Wernher von Braun Memorial Award
The National Space Society (NSS) proudly presented the 2023 Wernher von Braun Memorial Award to NASA’s James Webb Space Telescope’s science team. Accepting the award was Dr. Eric Smith, the Associate Director for Research in the Science Mission Directorate’s Astrophysics Division at NASA Headquarters and Program Scientist for the James Webb Space Telescope. Dr. Smith is the NASA scientist responsible for the Webb science content and is also responsible for monitoring and managing the science program for both the Webb Telescope and Hubble, ensuring their missions remain viable and true to NASA strategic objectives.
“On behalf of NASA’s James Webb Space Telescope team, we are honored by this prestigious award,” said Dr. Smith. “Webb has exceeded all expectations and captured awe-inspiring images and amazing spectra of the distant universe, objects in our solar system and everything in between that will inspire generations to come.”
Space Pioneer Awards
Jared Isaacman was awarded the 2023 NSS Space Pioneer Award for Entrepreneurship. Isaacman was the prime mover behind the Inspiration4 orbital flight aboard a SpaceX Dragon Capsule in 2021. Founder of the successful Shift4 Payments company, he is a life-long space enthusiast and dedicated the Inspiration4 flight to the nonprofit St. Jude Children’s Research Hospital. The other participants in the flight were selected from St. Jude’s staff and by a national lottery, and included St. Jude employee Haley Arceneaux, data engineer Chris Sembroski, and mission pilot Sian Proctor. It was the first-ever commercial spaceflight completed entirely by private astronauts.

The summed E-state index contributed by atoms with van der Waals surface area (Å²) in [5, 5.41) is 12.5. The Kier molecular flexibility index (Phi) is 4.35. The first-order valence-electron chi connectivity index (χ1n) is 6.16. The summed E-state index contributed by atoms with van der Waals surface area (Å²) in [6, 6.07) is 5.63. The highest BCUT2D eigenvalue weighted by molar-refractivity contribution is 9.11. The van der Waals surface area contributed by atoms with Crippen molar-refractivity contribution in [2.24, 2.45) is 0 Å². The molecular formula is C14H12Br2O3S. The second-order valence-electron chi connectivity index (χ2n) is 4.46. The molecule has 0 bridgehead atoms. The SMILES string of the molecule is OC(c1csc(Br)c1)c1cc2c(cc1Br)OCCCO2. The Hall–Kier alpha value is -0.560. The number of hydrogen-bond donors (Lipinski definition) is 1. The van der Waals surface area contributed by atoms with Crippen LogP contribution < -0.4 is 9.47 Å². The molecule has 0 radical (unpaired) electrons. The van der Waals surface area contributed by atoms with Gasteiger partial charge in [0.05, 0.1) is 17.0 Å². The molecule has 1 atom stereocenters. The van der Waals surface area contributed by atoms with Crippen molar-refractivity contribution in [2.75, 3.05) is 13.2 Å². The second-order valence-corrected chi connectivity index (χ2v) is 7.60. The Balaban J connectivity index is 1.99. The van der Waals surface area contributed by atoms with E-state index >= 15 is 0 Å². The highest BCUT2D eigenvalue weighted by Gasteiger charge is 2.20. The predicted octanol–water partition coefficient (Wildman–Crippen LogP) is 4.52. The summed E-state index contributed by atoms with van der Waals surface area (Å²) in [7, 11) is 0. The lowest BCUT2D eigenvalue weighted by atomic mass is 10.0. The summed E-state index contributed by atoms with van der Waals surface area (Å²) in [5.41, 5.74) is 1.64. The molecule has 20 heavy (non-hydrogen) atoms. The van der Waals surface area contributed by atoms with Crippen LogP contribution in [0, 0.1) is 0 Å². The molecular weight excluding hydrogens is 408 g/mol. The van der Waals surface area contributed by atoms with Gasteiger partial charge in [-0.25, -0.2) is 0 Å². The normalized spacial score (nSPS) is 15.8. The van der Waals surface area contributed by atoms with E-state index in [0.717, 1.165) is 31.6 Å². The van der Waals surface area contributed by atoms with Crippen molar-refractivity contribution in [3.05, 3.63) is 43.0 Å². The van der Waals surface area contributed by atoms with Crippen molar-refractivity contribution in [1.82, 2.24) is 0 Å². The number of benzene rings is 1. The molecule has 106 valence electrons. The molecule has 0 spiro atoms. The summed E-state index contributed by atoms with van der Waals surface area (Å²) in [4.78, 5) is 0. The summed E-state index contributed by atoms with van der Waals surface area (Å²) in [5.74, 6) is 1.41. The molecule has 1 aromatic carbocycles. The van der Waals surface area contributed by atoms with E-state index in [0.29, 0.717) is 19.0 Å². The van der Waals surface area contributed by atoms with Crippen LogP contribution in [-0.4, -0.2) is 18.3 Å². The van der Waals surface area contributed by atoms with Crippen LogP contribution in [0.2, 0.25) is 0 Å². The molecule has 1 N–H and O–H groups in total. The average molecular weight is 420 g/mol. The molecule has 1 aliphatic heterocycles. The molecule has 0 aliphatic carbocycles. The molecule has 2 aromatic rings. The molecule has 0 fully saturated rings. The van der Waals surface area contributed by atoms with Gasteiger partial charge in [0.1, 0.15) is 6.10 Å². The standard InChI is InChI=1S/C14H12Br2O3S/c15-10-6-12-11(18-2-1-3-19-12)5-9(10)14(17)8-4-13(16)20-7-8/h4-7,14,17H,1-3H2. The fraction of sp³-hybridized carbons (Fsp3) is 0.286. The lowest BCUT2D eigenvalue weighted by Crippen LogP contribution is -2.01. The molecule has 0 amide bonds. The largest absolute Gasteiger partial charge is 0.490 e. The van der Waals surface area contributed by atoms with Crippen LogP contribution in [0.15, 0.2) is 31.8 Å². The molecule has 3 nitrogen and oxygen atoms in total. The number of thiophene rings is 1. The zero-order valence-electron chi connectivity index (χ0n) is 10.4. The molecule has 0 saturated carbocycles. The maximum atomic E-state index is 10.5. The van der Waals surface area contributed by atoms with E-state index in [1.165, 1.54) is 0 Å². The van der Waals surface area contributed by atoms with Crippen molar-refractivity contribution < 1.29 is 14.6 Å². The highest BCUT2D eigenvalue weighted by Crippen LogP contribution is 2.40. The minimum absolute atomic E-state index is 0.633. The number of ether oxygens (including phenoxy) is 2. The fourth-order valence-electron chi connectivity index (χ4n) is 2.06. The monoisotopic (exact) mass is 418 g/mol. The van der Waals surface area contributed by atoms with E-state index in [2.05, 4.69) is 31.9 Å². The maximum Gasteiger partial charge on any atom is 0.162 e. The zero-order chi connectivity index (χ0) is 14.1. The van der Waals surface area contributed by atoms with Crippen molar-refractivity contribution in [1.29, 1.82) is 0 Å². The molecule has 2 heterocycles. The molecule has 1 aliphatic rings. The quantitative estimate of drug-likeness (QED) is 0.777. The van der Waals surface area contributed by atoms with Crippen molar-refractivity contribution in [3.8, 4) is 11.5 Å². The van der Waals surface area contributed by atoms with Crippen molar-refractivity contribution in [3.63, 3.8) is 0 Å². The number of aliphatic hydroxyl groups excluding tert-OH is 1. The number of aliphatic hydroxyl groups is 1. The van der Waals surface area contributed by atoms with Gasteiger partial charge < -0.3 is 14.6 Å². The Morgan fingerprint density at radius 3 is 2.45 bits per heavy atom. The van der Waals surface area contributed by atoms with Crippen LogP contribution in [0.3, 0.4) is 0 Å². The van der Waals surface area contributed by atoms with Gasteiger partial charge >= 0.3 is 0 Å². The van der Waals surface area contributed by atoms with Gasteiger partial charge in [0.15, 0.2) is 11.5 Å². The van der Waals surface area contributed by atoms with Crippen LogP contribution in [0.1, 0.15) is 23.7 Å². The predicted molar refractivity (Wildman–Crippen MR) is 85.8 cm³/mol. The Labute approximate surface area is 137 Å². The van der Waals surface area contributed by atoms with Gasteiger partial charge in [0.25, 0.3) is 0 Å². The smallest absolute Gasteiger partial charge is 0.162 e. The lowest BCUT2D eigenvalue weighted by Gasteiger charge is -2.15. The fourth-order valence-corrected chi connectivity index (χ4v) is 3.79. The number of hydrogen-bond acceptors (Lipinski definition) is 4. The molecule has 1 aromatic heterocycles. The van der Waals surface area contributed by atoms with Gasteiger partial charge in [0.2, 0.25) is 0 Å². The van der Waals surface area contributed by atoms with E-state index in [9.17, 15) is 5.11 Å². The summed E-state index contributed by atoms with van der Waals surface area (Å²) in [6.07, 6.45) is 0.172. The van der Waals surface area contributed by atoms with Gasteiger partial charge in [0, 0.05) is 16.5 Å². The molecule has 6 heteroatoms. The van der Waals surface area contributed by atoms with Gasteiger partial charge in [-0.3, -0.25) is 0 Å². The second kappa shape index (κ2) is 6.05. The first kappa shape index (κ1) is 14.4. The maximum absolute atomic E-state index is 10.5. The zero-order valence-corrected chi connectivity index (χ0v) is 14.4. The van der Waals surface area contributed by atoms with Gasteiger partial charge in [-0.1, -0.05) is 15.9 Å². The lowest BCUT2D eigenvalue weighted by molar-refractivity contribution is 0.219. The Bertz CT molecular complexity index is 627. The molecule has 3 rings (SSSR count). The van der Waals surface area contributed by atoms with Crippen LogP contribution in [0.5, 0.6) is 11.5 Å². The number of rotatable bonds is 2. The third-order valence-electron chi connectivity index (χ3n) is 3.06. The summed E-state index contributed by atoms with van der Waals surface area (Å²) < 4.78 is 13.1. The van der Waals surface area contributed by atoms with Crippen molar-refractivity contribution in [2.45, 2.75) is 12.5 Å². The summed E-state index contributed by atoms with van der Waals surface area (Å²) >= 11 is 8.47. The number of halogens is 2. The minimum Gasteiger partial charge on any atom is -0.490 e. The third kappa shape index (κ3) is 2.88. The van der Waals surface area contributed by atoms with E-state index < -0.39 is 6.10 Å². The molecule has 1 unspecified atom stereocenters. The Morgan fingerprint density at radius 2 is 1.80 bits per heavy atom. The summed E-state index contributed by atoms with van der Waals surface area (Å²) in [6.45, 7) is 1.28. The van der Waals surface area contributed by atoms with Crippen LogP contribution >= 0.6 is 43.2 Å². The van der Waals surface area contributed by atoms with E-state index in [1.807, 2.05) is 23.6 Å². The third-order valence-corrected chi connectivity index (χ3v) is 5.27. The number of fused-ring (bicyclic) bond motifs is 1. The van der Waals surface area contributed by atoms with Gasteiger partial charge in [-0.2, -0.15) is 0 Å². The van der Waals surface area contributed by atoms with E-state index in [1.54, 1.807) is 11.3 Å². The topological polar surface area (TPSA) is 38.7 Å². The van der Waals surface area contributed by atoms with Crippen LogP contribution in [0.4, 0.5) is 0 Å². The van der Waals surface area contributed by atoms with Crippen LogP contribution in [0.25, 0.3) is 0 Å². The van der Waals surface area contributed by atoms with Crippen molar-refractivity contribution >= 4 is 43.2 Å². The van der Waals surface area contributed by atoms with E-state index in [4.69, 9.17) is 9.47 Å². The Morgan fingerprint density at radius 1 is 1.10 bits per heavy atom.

Dr. Pascal Lee received the 2023 NSS Space Pioneer Award for Science and Engineering. Dr. Lee is a Planetary Scientist at the SETI institute, Co-founder and Chairman of the Mars Institute, and Director of the Haughton-Mars Project (HMP) at the NASA Ames Research Center. The HMP is a Moon and Mars analog field research project and base on Devon Island in the Arctic.
Recently Lee and a team of research associates discovered a “relict” glacier near the Martian equator, the first such landform to be noted in the equatorial region. “If this relict glacier still has water ice, or is indicative of other formations near the Martian equator that do, this finding could be vitally important for future human missions to Mars,” Lee notes. “Mars’ equatorial regions present us with some of the most scientifically exciting and spectacular parts of the planet. They are also easier to reach and present warmer temperatures. If there’s accessible water ice there—a critical resource for future explorers—it could make exploring Mars much easier for humans.”
Michele Hanlon won the 2023 Chris Pancratz Space Activist of the Year Award. A former President of NSS, Michelle is a Co-Director of the Center for Air and Space Law and an instructor of aviation and space law at the University of Mississippi School of Law. She is also the Editor-in-Chief of the Journal of Space Law, the oldest Journal in the world devoted to analyzing the legal problems arising out of human activities in space. Michelle received her B.A. in Political Science from Yale College and her J.D. magna cum laude from the Georgetown University Law Center. She earned her LL.M in Air and Space Law from McGill University where the focus of her research was commercial space and the intersection of commerce and public law.